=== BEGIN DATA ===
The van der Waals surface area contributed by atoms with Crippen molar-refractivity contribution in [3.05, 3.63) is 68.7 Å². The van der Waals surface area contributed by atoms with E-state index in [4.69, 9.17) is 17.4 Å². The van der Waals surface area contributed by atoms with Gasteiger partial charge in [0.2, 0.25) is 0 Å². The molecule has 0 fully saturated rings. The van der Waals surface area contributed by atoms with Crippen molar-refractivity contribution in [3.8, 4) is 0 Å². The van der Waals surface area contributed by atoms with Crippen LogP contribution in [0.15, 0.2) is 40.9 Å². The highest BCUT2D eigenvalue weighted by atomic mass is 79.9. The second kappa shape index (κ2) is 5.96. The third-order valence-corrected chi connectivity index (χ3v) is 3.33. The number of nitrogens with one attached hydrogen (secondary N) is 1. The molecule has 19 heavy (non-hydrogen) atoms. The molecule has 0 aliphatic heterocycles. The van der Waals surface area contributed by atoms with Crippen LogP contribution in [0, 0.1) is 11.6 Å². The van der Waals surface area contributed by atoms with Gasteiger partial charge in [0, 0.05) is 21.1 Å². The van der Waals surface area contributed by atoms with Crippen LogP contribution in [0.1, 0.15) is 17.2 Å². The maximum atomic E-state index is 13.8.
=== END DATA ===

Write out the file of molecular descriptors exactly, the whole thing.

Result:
The van der Waals surface area contributed by atoms with Crippen molar-refractivity contribution in [3.05, 3.63) is 68.7 Å². The van der Waals surface area contributed by atoms with E-state index in [4.69, 9.17) is 17.4 Å². The van der Waals surface area contributed by atoms with Gasteiger partial charge in [0.2, 0.25) is 0 Å². The molecule has 0 fully saturated rings. The van der Waals surface area contributed by atoms with Crippen molar-refractivity contribution in [3.8, 4) is 0 Å². The van der Waals surface area contributed by atoms with Crippen LogP contribution in [0.15, 0.2) is 40.9 Å². The highest BCUT2D eigenvalue weighted by atomic mass is 79.9. The second kappa shape index (κ2) is 5.96. The third-order valence-corrected chi connectivity index (χ3v) is 3.33. The number of nitrogens with one attached hydrogen (secondary N) is 1. The molecule has 19 heavy (non-hydrogen) atoms. The molecule has 0 aliphatic heterocycles. The van der Waals surface area contributed by atoms with Crippen LogP contribution in [0, 0.1) is 11.6 Å². The van der Waals surface area contributed by atoms with Gasteiger partial charge in [0, 0.05) is 21.1 Å². The van der Waals surface area contributed by atoms with Crippen LogP contribution in [0.1, 0.15) is 17.2 Å². The maximum atomic E-state index is 13.8.